A quality digital installation requires more than good equipment. Too often, managers believe the actual installation and interconnection of this equipment is a mere formality. Keeping digital clean means that managers must pay as much attention to installing their station's cabling and connectors as a great chef would spend attending to raw food and its preparation.
Keep these two principles in mind, and you will go far in keeping your digital signals loud and clean:
Embrace open architecture. No one can predict the kinds of broadcast equipment that you will be using in the next decade, so be sure to install cable that can handle all types of signals — both analog and digital. This method costs more in the short term, which is why superior managers insist on this approach.
Double the installation time. Ever heard the words, “Why can't they just work faster?” Any cable installer can work faster. However, faster rarely means better. A kinked cable and a poorly fitted connector — pulled together under deadline — may indeed work at first. However, we rarely get the second chance of hearing a digital signal degrade gradually (in time to fix the problem). With digital signals, we are more likely to experience the “cliff effect,” where now you hear it — and then you don't.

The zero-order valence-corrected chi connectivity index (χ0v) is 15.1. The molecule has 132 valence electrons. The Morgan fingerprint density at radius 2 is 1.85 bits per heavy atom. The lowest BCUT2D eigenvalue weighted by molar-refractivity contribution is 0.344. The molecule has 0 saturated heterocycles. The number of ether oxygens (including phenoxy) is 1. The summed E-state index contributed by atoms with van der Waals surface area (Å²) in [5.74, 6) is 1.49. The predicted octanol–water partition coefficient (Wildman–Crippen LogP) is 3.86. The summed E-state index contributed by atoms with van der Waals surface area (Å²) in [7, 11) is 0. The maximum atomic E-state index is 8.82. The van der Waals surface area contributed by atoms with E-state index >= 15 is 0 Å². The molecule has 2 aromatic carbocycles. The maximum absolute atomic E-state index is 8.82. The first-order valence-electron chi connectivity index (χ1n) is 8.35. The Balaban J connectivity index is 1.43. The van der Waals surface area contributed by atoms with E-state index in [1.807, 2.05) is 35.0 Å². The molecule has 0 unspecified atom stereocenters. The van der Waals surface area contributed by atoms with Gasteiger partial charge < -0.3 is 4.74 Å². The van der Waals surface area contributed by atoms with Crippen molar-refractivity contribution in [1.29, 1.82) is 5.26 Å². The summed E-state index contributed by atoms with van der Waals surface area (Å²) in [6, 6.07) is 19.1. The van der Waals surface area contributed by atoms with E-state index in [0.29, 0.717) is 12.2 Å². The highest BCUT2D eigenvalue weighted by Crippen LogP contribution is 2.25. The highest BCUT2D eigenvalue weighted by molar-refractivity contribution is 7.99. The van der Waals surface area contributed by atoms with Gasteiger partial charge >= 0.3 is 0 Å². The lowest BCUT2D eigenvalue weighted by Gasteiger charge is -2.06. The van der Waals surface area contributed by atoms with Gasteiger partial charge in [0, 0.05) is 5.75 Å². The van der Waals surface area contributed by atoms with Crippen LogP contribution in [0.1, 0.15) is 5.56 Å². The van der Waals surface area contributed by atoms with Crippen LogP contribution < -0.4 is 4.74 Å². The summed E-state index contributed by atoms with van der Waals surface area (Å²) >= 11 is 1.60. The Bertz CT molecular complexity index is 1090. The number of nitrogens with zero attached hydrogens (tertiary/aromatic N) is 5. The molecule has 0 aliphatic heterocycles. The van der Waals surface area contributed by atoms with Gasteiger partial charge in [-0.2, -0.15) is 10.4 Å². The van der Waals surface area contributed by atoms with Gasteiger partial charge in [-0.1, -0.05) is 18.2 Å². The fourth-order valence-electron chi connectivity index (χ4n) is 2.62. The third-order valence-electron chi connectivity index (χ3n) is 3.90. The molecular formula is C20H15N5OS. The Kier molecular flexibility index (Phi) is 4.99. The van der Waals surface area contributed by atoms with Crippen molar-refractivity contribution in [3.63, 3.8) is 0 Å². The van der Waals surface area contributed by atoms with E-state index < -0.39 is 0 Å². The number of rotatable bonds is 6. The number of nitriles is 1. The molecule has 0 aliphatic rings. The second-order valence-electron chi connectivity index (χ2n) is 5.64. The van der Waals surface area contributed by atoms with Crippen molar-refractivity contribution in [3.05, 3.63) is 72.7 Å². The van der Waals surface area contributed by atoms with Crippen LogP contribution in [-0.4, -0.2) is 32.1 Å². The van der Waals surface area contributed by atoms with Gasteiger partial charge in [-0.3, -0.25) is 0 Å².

Jim Paluzzi is professor of broadcast technology at Boise State University, and serves as general manager for Boise State Radio.